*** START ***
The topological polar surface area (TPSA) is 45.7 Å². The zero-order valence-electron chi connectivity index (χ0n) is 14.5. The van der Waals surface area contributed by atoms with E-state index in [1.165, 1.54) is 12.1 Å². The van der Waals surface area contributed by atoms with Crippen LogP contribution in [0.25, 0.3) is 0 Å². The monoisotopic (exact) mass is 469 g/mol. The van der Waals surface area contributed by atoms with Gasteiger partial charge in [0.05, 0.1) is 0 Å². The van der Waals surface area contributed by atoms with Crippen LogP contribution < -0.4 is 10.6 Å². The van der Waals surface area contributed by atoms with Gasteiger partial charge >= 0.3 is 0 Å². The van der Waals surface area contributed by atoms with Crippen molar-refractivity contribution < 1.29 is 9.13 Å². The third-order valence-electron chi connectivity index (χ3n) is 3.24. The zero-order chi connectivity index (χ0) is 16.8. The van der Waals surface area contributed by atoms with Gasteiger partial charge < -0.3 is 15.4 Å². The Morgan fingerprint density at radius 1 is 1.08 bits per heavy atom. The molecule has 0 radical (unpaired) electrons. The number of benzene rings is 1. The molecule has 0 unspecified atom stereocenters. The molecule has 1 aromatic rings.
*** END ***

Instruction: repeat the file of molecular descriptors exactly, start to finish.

The topological polar surface area (TPSA) is 45.7 Å². The zero-order valence-electron chi connectivity index (χ0n) is 14.5. The van der Waals surface area contributed by atoms with E-state index in [1.165, 1.54) is 12.1 Å². The van der Waals surface area contributed by atoms with Crippen LogP contribution in [0.25, 0.3) is 0 Å². The monoisotopic (exact) mass is 469 g/mol. The van der Waals surface area contributed by atoms with Gasteiger partial charge in [0.05, 0.1) is 0 Å². The van der Waals surface area contributed by atoms with Crippen LogP contribution < -0.4 is 10.6 Å². The van der Waals surface area contributed by atoms with Gasteiger partial charge >= 0.3 is 0 Å². The van der Waals surface area contributed by atoms with Crippen molar-refractivity contribution < 1.29 is 9.13 Å². The third-order valence-electron chi connectivity index (χ3n) is 3.24. The zero-order chi connectivity index (χ0) is 16.8. The van der Waals surface area contributed by atoms with Gasteiger partial charge < -0.3 is 15.4 Å². The Morgan fingerprint density at radius 1 is 1.08 bits per heavy atom. The molecule has 0 radical (unpaired) electrons. The number of benzene rings is 1. The molecule has 0 unspecified atom stereocenters. The molecule has 1 aromatic rings.